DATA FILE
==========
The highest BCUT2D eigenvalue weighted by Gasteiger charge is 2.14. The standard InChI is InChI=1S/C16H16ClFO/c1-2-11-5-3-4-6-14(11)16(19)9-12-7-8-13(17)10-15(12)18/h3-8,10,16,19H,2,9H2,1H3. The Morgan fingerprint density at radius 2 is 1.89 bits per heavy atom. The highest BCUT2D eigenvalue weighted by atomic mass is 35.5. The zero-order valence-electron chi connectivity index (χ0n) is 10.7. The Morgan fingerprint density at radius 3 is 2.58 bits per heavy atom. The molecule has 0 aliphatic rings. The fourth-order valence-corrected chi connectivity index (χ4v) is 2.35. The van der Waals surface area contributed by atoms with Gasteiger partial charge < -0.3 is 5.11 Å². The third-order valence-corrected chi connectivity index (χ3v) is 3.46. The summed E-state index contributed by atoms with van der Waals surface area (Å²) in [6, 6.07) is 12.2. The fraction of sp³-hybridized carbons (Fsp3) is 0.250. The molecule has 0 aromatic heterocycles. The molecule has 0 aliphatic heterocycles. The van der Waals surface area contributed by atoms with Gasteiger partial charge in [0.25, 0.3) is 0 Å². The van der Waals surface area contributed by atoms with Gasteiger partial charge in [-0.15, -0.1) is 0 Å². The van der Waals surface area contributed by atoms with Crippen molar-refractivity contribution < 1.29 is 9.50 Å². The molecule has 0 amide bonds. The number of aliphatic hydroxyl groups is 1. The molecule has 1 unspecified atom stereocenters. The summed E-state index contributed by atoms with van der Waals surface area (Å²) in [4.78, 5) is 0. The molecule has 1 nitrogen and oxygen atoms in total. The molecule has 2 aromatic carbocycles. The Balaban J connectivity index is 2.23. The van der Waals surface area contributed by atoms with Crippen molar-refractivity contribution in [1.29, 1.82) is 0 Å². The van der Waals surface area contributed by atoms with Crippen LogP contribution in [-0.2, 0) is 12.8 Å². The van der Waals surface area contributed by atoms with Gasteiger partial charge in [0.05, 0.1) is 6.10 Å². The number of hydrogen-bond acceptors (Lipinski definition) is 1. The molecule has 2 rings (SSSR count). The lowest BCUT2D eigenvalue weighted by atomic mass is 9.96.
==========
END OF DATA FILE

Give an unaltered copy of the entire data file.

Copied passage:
The highest BCUT2D eigenvalue weighted by Gasteiger charge is 2.14. The standard InChI is InChI=1S/C16H16ClFO/c1-2-11-5-3-4-6-14(11)16(19)9-12-7-8-13(17)10-15(12)18/h3-8,10,16,19H,2,9H2,1H3. The Morgan fingerprint density at radius 2 is 1.89 bits per heavy atom. The highest BCUT2D eigenvalue weighted by atomic mass is 35.5. The zero-order valence-electron chi connectivity index (χ0n) is 10.7. The Morgan fingerprint density at radius 3 is 2.58 bits per heavy atom. The molecule has 0 aliphatic rings. The fourth-order valence-corrected chi connectivity index (χ4v) is 2.35. The van der Waals surface area contributed by atoms with Gasteiger partial charge < -0.3 is 5.11 Å². The third-order valence-corrected chi connectivity index (χ3v) is 3.46. The summed E-state index contributed by atoms with van der Waals surface area (Å²) in [6, 6.07) is 12.2. The fraction of sp³-hybridized carbons (Fsp3) is 0.250. The molecule has 0 aromatic heterocycles. The molecule has 0 aliphatic heterocycles. The van der Waals surface area contributed by atoms with Gasteiger partial charge in [0.25, 0.3) is 0 Å². The van der Waals surface area contributed by atoms with Gasteiger partial charge in [-0.15, -0.1) is 0 Å². The van der Waals surface area contributed by atoms with Crippen molar-refractivity contribution < 1.29 is 9.50 Å². The molecule has 0 amide bonds. The number of aliphatic hydroxyl groups is 1. The molecule has 1 unspecified atom stereocenters. The summed E-state index contributed by atoms with van der Waals surface area (Å²) in [4.78, 5) is 0. The molecule has 1 nitrogen and oxygen atoms in total. The molecule has 2 aromatic carbocycles. The Balaban J connectivity index is 2.23. The van der Waals surface area contributed by atoms with Crippen molar-refractivity contribution in [1.29, 1.82) is 0 Å². The van der Waals surface area contributed by atoms with Crippen LogP contribution in [-0.2, 0) is 12.8 Å². The van der Waals surface area contributed by atoms with Gasteiger partial charge in [0.05, 0.1) is 6.10 Å². The number of hydrogen-bond acceptors (Lipinski definition) is 1. The molecule has 2 rings (SSSR count). The lowest BCUT2D eigenvalue weighted by atomic mass is 9.96.